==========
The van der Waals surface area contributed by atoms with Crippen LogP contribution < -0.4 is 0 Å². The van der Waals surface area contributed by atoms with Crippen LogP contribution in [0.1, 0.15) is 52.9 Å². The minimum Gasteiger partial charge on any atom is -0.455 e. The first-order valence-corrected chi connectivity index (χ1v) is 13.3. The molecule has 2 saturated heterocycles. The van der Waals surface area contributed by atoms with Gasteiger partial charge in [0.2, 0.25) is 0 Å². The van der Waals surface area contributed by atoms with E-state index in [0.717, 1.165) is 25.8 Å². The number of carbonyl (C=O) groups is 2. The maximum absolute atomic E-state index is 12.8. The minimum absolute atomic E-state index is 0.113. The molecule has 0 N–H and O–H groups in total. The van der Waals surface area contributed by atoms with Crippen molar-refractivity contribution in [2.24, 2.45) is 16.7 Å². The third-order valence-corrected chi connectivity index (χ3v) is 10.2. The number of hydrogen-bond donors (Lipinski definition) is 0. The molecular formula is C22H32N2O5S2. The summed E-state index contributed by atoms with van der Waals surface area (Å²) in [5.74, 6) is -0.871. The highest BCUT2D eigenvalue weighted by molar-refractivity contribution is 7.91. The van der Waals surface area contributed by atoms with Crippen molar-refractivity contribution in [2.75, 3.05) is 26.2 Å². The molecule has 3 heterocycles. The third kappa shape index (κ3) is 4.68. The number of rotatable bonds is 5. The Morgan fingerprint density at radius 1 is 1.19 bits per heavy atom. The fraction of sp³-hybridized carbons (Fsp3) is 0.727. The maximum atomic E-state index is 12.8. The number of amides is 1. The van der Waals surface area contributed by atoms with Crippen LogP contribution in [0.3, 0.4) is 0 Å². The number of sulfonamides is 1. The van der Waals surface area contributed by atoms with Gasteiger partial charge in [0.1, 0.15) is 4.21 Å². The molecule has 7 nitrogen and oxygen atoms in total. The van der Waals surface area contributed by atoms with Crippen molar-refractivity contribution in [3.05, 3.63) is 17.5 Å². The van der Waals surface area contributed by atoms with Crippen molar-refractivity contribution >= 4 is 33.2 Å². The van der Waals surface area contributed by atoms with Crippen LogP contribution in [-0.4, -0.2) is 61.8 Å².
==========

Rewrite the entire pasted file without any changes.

The van der Waals surface area contributed by atoms with Crippen LogP contribution < -0.4 is 0 Å². The van der Waals surface area contributed by atoms with Crippen LogP contribution in [0.1, 0.15) is 52.9 Å². The minimum Gasteiger partial charge on any atom is -0.455 e. The first-order valence-corrected chi connectivity index (χ1v) is 13.3. The molecule has 2 saturated heterocycles. The van der Waals surface area contributed by atoms with Gasteiger partial charge in [0.2, 0.25) is 0 Å². The van der Waals surface area contributed by atoms with E-state index in [0.717, 1.165) is 25.8 Å². The number of carbonyl (C=O) groups is 2. The maximum absolute atomic E-state index is 12.8. The minimum absolute atomic E-state index is 0.113. The molecule has 0 N–H and O–H groups in total. The van der Waals surface area contributed by atoms with Crippen molar-refractivity contribution in [2.24, 2.45) is 16.7 Å². The third-order valence-corrected chi connectivity index (χ3v) is 10.2. The number of hydrogen-bond donors (Lipinski definition) is 0. The molecular formula is C22H32N2O5S2. The summed E-state index contributed by atoms with van der Waals surface area (Å²) in [5.74, 6) is -0.871. The highest BCUT2D eigenvalue weighted by molar-refractivity contribution is 7.91. The van der Waals surface area contributed by atoms with Crippen molar-refractivity contribution in [2.75, 3.05) is 26.2 Å². The molecule has 3 heterocycles. The third kappa shape index (κ3) is 4.68. The number of rotatable bonds is 5. The Morgan fingerprint density at radius 1 is 1.19 bits per heavy atom. The fraction of sp³-hybridized carbons (Fsp3) is 0.727. The maximum atomic E-state index is 12.8. The number of amides is 1. The van der Waals surface area contributed by atoms with Crippen LogP contribution in [0.3, 0.4) is 0 Å². The number of sulfonamides is 1. The van der Waals surface area contributed by atoms with Gasteiger partial charge in [0.1, 0.15) is 4.21 Å². The molecule has 7 nitrogen and oxygen atoms in total. The van der Waals surface area contributed by atoms with Crippen molar-refractivity contribution in [3.05, 3.63) is 17.5 Å². The van der Waals surface area contributed by atoms with Crippen molar-refractivity contribution >= 4 is 33.2 Å². The van der Waals surface area contributed by atoms with Crippen LogP contribution in [-0.4, -0.2) is 61.8 Å².